By the end of the century, portable gaming systems were carrying puzzle games, with Sokoban, Tetris, and Myst as top contenders. The obsession only grew and Sudoku, Crossword, and Wordsearch puzzles soon found their way to screens.

Modern Puzzle Games

Modern puzzle games have captured the attention of over 50 million players. Like traditional puzzle games, it is highly casual yet engaging and appropriate for all ages.

For instance, Bubble Shooter history began when Absolutist released the game in 2001 and broke through when Absolutist sold the game to Ilyon Dynamics, a move that would expand the game on mobile, Facebook Messenger, and Skillz. To win, players must clear the playing field with three or more balls of the same color, so it is a straightforward game with clear objectives.

Simple? Not so simple.

While puzzle games are easy to learn, their appeal lies in their dynamic playing arenas and progressing complexity. Each level presents a new arrangement and color selection, with increasingly harder-to-reach balls.

They also utilize visual and kinesthetic learning, two of the four main learning styles, to present unique game scenarios for players to tackle. So, puzzle games challenge players’ critical thinking, focus, and math skills.

shoot bubbles

Puzzle Games and Cognitive Skills

Modern puzzle games enhance memory retention by repetition, allowing the player to memorize and build upon previously learned skills. By parroting specific patterns and colors, the game encourages players to recall winning tactics (or losing ones), exercising their neural connections and strengthening their memory.

Number puzzles for adults can also improve critical thinking skills through the constant challenge of progressively difficult levels. For instance, the 5th level of Bubble Shooter doesn’t require as much angling and calculation as the 40th level, but the 60th will require skills from both the 5th and 40th levels plus a little twist.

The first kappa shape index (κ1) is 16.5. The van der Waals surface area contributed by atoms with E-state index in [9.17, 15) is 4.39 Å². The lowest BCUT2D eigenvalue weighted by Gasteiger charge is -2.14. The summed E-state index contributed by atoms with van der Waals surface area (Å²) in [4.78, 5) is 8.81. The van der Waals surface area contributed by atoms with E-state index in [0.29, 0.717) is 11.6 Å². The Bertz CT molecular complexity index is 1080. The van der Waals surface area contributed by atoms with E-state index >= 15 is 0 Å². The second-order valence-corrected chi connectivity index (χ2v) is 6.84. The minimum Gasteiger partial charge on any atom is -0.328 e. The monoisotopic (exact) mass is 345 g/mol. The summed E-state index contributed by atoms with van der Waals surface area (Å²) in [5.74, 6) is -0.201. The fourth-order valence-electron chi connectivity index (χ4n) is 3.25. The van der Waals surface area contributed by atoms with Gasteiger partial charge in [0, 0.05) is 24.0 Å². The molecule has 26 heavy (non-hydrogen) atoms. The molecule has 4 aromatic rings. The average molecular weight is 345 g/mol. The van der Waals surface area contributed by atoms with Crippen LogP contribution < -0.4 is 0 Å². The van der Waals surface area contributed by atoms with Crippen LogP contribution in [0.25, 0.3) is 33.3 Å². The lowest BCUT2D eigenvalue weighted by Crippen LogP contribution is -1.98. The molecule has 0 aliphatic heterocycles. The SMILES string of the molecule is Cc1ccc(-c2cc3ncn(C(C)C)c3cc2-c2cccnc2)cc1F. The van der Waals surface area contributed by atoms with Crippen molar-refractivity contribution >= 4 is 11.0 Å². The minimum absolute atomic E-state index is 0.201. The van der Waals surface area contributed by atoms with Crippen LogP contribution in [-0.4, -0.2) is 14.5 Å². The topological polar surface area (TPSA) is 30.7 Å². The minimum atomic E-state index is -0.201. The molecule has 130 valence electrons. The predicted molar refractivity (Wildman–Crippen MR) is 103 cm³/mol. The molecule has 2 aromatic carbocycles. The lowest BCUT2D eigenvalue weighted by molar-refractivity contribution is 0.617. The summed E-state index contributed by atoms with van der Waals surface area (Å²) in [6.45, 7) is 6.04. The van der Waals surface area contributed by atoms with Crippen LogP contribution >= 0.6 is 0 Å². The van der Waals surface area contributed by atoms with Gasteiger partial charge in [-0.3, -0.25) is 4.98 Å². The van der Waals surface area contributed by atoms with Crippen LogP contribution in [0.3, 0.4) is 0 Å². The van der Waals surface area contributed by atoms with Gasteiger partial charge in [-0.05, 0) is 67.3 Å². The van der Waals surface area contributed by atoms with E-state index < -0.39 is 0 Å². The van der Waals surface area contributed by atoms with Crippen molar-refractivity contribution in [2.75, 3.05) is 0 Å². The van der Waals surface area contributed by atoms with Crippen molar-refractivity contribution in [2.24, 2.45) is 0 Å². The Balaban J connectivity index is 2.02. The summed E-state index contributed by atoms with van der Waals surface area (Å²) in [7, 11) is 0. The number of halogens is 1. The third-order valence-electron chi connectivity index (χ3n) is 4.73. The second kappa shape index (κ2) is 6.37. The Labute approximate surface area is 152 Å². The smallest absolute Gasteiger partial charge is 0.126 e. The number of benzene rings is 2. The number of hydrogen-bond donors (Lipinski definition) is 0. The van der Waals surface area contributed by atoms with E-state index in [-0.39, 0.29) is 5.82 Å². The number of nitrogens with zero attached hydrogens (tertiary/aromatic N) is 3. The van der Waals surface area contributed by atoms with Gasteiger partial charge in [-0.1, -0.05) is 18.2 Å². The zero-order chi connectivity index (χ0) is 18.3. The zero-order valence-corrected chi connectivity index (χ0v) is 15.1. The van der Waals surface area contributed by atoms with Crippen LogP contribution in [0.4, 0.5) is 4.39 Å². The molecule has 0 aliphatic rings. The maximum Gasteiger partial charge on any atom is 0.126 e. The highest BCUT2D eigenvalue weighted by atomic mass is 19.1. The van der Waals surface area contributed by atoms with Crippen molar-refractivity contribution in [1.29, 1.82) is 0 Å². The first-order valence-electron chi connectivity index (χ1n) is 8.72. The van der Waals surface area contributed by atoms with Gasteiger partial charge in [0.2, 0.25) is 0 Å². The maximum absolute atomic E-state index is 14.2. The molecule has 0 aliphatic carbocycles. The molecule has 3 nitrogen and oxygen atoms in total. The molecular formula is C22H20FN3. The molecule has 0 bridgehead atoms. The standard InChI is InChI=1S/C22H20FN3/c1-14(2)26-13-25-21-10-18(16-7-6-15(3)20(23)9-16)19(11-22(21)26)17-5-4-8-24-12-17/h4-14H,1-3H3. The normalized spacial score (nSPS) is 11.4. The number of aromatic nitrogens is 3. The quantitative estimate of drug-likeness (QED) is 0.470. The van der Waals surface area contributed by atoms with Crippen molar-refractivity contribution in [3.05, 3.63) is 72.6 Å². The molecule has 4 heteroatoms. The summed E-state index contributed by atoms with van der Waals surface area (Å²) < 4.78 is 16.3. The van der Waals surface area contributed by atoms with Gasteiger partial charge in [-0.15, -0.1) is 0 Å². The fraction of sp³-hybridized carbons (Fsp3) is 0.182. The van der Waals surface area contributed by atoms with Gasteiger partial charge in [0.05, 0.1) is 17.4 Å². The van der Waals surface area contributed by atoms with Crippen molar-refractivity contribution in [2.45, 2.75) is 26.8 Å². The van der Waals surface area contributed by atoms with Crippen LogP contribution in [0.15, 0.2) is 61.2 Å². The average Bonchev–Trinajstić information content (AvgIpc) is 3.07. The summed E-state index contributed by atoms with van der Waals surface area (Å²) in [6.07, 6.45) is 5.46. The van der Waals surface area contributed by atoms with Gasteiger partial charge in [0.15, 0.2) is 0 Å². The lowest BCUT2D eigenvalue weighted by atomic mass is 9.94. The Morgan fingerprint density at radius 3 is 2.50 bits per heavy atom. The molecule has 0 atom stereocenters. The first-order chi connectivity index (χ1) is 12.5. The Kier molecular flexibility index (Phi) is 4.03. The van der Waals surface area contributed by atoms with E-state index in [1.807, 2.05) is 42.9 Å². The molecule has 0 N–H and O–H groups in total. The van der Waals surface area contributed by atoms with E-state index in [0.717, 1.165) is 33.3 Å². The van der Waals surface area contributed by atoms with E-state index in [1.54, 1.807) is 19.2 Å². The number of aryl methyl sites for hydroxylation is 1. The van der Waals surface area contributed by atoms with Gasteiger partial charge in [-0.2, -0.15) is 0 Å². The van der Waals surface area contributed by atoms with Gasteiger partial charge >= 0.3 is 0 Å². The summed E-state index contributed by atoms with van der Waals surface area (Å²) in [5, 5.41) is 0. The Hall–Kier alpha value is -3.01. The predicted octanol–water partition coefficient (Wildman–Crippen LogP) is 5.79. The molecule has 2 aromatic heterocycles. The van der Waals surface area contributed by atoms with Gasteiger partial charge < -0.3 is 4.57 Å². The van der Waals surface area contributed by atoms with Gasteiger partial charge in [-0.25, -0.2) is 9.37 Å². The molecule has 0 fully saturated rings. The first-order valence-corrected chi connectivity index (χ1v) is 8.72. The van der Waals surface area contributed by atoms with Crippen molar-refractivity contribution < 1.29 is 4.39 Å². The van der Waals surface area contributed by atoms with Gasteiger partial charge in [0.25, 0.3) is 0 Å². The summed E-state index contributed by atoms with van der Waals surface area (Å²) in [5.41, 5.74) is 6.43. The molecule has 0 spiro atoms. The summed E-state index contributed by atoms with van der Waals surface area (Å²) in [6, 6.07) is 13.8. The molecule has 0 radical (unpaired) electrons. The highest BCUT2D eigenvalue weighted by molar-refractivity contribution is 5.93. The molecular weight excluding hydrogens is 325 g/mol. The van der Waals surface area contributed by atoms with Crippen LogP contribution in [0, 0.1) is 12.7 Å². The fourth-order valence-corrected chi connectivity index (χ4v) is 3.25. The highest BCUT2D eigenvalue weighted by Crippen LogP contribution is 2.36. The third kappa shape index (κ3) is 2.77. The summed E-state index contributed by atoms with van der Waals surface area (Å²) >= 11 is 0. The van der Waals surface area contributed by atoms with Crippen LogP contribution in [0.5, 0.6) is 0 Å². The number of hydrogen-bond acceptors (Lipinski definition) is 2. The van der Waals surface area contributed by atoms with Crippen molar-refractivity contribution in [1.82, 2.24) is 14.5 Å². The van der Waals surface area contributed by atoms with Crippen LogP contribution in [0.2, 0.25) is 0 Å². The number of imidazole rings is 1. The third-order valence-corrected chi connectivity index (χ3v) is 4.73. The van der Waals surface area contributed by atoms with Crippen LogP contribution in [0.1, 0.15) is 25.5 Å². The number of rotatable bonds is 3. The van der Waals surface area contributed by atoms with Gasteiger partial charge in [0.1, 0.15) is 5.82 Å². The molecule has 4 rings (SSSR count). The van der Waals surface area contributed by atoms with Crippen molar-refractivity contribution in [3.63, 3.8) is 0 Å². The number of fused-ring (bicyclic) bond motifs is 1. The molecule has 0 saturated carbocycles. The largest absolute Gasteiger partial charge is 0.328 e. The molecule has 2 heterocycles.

Finally, spatial awareness is another core benefit of playing puzzle games. For Tetris, I experience improvement in my hand-eye coordination after several levels and angling my arrow. However, playing jigsaw puzzles required me to mentally move and rotate my pieces as I visualized the final assembly, exercising and enhancing my spatial awareness.

Iconic Puzzles

Modern puzzle games span various categories, but they usually have the same mechanics with very few exceptions. However, several other iconic puzzles have marked their presence over the years, such as:

  1. Tetris
  2. Sokoban
  3. Monopoly
  4. Baba Is You
  5. Human: Fall Flat
  6. 2048
  7. Candy Crush Saga
  8. Number Drop: Hard Math Puzzles
  9. The Case of The Golden Idol
  10. Catherine: Full Body


Puzzle games have evolved from wooden interlocking puzzle pieces to mobile, interactive games. Thanks to technology, they’re readily available, immersive, and interactive to bridge the gaps created by technology’s isolation.

Games like Monopoly and Wordsearch are evergreen and age-appropriate, so they make fun single-player pastimes and family favorites. Having said this, puzzle games are highly beneficial for cognitive development like memory, critical thinking, and spatial awareness. They certainly differ in intent and game mechanics, but puzzle games have a special place at home, work, and the classroom.